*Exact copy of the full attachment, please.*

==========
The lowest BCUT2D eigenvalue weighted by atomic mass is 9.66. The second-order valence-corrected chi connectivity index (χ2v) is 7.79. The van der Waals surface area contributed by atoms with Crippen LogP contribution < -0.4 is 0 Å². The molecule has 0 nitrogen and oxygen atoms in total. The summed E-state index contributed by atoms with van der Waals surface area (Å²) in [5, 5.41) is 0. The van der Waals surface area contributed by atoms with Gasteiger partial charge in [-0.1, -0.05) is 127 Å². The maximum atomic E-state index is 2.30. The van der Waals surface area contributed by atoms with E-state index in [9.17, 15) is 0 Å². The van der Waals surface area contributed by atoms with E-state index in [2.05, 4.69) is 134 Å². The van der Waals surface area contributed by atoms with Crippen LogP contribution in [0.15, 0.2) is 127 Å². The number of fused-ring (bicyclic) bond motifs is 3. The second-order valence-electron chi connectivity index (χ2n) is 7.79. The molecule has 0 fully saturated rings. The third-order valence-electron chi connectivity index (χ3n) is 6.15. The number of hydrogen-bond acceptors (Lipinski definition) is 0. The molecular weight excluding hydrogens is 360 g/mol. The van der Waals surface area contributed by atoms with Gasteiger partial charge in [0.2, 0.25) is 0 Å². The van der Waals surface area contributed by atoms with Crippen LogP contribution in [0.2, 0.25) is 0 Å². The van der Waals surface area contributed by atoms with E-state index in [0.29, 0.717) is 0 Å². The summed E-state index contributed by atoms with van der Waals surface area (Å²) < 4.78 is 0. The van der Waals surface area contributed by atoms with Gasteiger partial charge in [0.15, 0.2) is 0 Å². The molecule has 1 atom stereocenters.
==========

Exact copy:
The lowest BCUT2D eigenvalue weighted by atomic mass is 9.66. The second-order valence-corrected chi connectivity index (χ2v) is 7.79. The van der Waals surface area contributed by atoms with Crippen LogP contribution < -0.4 is 0 Å². The molecule has 0 nitrogen and oxygen atoms in total. The summed E-state index contributed by atoms with van der Waals surface area (Å²) in [5, 5.41) is 0. The van der Waals surface area contributed by atoms with Gasteiger partial charge in [-0.1, -0.05) is 127 Å². The maximum atomic E-state index is 2.30. The van der Waals surface area contributed by atoms with E-state index in [9.17, 15) is 0 Å². The van der Waals surface area contributed by atoms with E-state index in [2.05, 4.69) is 134 Å². The van der Waals surface area contributed by atoms with Crippen LogP contribution in [0.15, 0.2) is 127 Å². The number of fused-ring (bicyclic) bond motifs is 3. The second-order valence-electron chi connectivity index (χ2n) is 7.79. The molecule has 0 fully saturated rings. The third-order valence-electron chi connectivity index (χ3n) is 6.15. The number of hydrogen-bond acceptors (Lipinski definition) is 0. The molecular weight excluding hydrogens is 360 g/mol. The van der Waals surface area contributed by atoms with Gasteiger partial charge in [0.2, 0.25) is 0 Å². The van der Waals surface area contributed by atoms with Crippen LogP contribution in [0.2, 0.25) is 0 Å². The van der Waals surface area contributed by atoms with E-state index in [0.29, 0.717) is 0 Å². The summed E-state index contributed by atoms with van der Waals surface area (Å²) < 4.78 is 0. The van der Waals surface area contributed by atoms with Gasteiger partial charge in [0.15, 0.2) is 0 Å². The molecule has 1 atom stereocenters.